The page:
Short Strangle Strategy: Ultimate Guide For 2023

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by Gavin in Blog
October 28, 2020 11 comments


A short strangle is an advanced options strategy used where a trader would sell a call and a put with the following conditions:

  1. Both options must use the same underlying stock
  2. Each option must have the same expiration
  3. Both call and put options are out of the money (OTM).

A short strangle is established for a net credit and profits if the underlying stock trades in a narrow range between the break-even points.

The profit potential is limited to the total premium received minus commissions.

Since selling a short strangle involves selling both a call and a put, the trader gets to collect two premiums up-front, something that makes selling strangles appealing although, there are risks associated with this trade.

A short strangle can result in unlimited loss potential whenever a substantial move occurs so this strategy should be used with caution, particularly around significant market events like an earnings announcement.

Losses in the trade accumulate if the underlying stock makes a substantial move beyond the breakeven points to either the downside or the upside, which can result in unlimited losses.

Selling short strangles is a strategy generally used when the market is experiencing low volatility and no events are expected before the expiration date.

Below we illustrate an example of how a short strangle looks.

We are going to use the example below in the next few sections.

This is an SPY short strangle from September 18th, 2020:

short strangle

Maximum Loss

Maximum loss is unlimited on the upside because the stock price can rise indefinitely.

On the downside, the maximum loss is limited, but only to the extent that the stock price can only fall to zero.

Short strangles involve selling naked options and are not recommended for beginners.

In the example illustrated above, the trader received $446 in premium for selling the out-the-money call and out-the-money put.

Let us assume SPY drops 20%, SPY would trade at $268.50.

The 355 call would expire worthless and the 307 puts would be in-the-money and the loss on this leg would be (307-268.5) x 100 = $3850

Subtracting the credit received, we get a total potential loss on the downside of $3404.

As you can see when things go wrong with this strategy, they can go really wrong, so short strangles should be used with caution and a stop loss should be used.

The loss potential on the upside is theoretically unlimited.

Wherever the stock finishes, take the ending price, less the call strike price x 100, and add back the premium.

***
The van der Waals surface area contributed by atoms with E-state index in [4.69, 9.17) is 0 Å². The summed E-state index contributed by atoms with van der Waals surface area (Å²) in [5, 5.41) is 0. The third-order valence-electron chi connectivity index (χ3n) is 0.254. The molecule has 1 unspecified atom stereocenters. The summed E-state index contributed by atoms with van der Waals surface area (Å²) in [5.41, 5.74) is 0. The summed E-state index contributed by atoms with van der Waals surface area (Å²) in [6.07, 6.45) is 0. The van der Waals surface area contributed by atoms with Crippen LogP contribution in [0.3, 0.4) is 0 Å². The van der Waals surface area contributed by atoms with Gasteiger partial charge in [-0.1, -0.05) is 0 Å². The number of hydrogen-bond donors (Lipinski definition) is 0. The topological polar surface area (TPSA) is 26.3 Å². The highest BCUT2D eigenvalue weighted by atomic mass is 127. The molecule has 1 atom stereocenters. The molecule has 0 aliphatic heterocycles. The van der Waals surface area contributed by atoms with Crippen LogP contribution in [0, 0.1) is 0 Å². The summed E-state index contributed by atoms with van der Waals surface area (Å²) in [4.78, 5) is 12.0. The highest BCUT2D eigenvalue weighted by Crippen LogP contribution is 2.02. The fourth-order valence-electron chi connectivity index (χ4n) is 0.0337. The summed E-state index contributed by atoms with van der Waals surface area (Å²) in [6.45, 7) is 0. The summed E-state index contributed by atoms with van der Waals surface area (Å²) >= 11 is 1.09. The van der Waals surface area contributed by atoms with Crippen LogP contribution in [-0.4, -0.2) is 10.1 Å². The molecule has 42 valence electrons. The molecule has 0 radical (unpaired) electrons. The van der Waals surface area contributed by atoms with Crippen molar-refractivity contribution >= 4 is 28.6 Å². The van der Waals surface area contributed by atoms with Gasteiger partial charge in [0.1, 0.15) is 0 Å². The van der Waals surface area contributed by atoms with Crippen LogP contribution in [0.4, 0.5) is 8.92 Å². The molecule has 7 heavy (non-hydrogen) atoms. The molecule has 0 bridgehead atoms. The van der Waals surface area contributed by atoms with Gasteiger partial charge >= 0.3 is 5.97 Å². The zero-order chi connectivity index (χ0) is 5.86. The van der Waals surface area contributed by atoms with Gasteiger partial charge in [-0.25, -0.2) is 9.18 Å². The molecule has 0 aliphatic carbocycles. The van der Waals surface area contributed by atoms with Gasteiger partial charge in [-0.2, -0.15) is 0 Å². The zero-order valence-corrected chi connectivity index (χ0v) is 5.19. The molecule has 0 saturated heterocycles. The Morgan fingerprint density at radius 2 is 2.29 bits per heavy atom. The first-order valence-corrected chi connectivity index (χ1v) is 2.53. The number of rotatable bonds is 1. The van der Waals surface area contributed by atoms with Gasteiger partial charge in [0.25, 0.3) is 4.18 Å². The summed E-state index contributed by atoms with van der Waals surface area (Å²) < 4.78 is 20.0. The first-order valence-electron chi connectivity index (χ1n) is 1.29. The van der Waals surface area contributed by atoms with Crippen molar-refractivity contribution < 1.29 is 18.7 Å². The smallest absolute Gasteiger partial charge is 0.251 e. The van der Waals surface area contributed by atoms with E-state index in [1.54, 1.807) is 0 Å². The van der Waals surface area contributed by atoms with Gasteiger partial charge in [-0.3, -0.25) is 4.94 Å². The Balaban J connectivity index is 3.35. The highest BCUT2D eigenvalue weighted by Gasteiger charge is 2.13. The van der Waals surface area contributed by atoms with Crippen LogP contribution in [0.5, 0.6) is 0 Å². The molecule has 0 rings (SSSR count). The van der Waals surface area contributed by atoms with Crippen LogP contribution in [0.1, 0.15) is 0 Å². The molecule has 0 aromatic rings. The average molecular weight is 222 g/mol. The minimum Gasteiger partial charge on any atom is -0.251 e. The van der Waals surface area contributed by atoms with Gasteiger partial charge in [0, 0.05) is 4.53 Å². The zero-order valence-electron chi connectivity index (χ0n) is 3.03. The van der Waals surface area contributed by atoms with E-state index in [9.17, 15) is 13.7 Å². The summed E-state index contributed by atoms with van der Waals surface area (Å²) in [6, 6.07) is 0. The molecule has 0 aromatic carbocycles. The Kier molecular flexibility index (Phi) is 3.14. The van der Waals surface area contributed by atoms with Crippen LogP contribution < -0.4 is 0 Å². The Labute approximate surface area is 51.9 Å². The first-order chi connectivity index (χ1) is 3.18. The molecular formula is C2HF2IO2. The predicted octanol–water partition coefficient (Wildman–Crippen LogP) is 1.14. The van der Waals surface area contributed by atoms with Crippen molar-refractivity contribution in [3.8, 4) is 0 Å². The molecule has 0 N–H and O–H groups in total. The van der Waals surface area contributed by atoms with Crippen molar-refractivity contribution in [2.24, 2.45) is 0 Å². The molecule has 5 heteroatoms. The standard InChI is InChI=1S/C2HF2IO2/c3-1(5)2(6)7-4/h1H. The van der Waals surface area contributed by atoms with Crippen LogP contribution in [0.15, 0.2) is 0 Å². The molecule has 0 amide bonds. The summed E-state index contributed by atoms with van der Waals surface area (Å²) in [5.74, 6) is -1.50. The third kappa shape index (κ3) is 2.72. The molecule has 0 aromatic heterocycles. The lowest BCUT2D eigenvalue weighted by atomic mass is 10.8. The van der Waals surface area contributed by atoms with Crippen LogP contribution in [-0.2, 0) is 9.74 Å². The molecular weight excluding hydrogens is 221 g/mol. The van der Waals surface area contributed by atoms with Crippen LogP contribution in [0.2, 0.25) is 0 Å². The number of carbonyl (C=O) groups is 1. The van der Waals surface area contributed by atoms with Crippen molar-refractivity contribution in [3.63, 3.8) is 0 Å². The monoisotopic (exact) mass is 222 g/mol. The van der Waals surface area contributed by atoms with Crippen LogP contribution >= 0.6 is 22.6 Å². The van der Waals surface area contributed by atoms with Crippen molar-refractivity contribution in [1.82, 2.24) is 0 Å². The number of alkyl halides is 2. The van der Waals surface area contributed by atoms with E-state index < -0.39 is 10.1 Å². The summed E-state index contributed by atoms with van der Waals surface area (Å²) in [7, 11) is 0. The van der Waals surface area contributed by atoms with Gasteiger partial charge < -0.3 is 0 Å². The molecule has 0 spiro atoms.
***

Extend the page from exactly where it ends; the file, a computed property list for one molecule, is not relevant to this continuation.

Maximum Gain

The maximum gain occurs when the underlying stock price is trading between the strike prices of the put and call option when the expiration date is reached.

When this occurs, the call and put options will expire worthless and the gain is equal to the credit received when entering the position.

Using our SPY example, the maximum gain is $446 and would occur if SPY closed between $307 and $355 on expiration.

In reality, most traders will close out their position well before expiry.

We will talk about profit targets and stop losses in one of the sections below.

Breakeven Price

A short strangle has two breakeven prices, which can be found by applying the following formulas:

Upper Breakeven Price = Strike Price of the Short Call + Net Premium Paid

Lower Breakeven Price = Strike Price of the Short Put – Net Premium Paid

In our SPY example, we can calculate the breakeven prices as $302.54 and $359.5.46

Payoff Diagram

Short strangles have a payoff diagram shown with a dashed line in the graph of the SPY trade.  The trade has high gamma, particularly when it approaches expiration.

The ideal scenario for short strangles is when the price of the underlying stock trades in a narrow range between the breakeven points with decreasing volatility.

Below you can see how the trade progresses over time with the T+0, T+11 and T+22 lines shown.

short strangle example

Risk of Early Assignment

There is always a risk of early assignment when you trade American options (individual stocks or ETF).

You can mitigate this risk by trading European options (Index options), but they are more expensive.

Usually, early assignment only occurs on call options when there is an upcoming dividend payment.

Traders will exercise the call to take ownership of the stock before the ex-date and receive the dividend.

For this reason, it is important to watch out for ex-dividend dates.

Otherwise, make sure to close the trade if either of the options are significantly in-the-money and do not have much time value remaining.

How Volatility Impacts Short Strangles

Short strangles are short vega trades, so they benefit from falling volatility after the trade has been placed.

Volatility has a big impact on this style of trade.

Our SPY example has a vega of -51 compared to 17 theta and 1 delta, so vega is by far the biggest driver of the trade.

Vega is the greek that measures a position’s exposure to changes in implied volatility.

If a position has negative vega overall, it will benefit from falling volatility.

If the position has negative vega, it gets hurt from rising volatility.

Looking at the SPY example above, the position starts with a vega of -51.

This means that for every 1% drop in implied volatility, the trade should gain $51.